The key factor for the increase in Indian students studying abroad is the success of the work visa programmes provided to international students and graduates. Between January and September 2021, almost 115,000 Indian students received approval to study in Canada, and during the previous five years, Indian PGWP applicants had an approval rate of more than 95%.

Employment Opportunities and Higher-Pay: Reason for India’s Brain Drain

Now that we have looked at the state of education, we should also understand India’s brain drain of professionals. Why are Indian professionals moving abroad? There are again various reasons for that. The job market in India is highly competitive.

Every year, lakhs of new job seekers enter the market and jostle to find opportunities in the best companies. With so many people fighting for jobs, the salaries come down significantly as more and more people are willing to work at lower wages.

Salaries in India for the same role stand in stark contrast with salaries in Europe, the US, or other international destinations. This is also one of the biggest reasons why Indians try to find jobs abroad. This helps them in upward mobility and getting access to a better quality of life and infrastructure.

If a top Indian executive can earn 3X or 4X the salary he or she gets in India, then it becomes a good decision to move abroad. However, we can expect this trend to reverse and many Indians are choosing to stay in the country and start-up.

The new breed of entrepreneurs is not looking to go out for better opportunities but they are trying to create opportunities for themselves within the country. This brings us to the solution of brain drain in India.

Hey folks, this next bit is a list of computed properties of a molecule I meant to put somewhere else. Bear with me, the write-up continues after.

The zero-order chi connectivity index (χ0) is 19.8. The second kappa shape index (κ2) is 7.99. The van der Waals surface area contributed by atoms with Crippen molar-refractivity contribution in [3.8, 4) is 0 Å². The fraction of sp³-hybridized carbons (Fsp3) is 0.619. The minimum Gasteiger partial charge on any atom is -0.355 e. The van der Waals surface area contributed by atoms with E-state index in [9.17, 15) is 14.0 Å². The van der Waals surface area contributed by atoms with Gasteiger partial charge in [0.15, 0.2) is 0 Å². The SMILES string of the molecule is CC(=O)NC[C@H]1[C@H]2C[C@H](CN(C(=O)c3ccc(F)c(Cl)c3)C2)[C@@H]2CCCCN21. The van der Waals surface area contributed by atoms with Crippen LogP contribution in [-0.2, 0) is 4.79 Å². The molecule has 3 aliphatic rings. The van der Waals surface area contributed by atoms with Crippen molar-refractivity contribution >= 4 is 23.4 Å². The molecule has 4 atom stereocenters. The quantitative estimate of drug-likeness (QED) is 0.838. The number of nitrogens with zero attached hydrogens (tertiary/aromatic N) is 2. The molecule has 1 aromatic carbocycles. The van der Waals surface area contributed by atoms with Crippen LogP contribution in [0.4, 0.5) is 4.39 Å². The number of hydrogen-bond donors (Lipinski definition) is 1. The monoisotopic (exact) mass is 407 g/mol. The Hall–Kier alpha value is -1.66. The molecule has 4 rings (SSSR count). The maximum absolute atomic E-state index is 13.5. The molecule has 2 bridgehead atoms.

Solution to India’s Brain Drain

Merriam-Webster defines brain drain as “the departure of educated or professional people from one country, economic sector, or field for another usually for better pay or living conditions.”

We have already understood how India’s brain drain is leading to the exit of super-talented people from the country. While this has short-term consequences for the country, it also can lead to long-term economic loss.

Thousands of talented and smart people leaving India means a lost opportunity for the country to grow faster. This is why it is important to look for solutions to stop this brain drain. One of the ways is to create the necessary infrastructure as per the needs of the students and professionals in India.

Another way is to promote new businesses and give Indians opportunities to start new ventures. This way, more jobs can be created in the private sector taking off the burden from the government sector.

India’s Advantage With Its Young Demographic

India can also take advantage of its young population and work towards upskilling them. The country should also focus on building more colleges and universities and provide the best options for the students within the country itself.

Good quality of education, infrastructure, competitive pay, and professional opportunities; all combined can stop or slow down the brain drain from India. As we move ahead, India has the potential to achieve this. India’s brain drain can be stopped if the best efforts are employed for it.

Smile Foundation and Talented Youth

Smile Foundation is preparing the youth from underprivileged backgrounds for a better tomorrow. By Skilling them with practical, modern training in technical and non-technical areas, the organization is trying to strengthen the Indian workforce by integrating talented individuals into the country’s economy through great employment opportunities.

Read more about our livelihood initiative, STeP here and become a part of it through a fruitful CSR Partnership!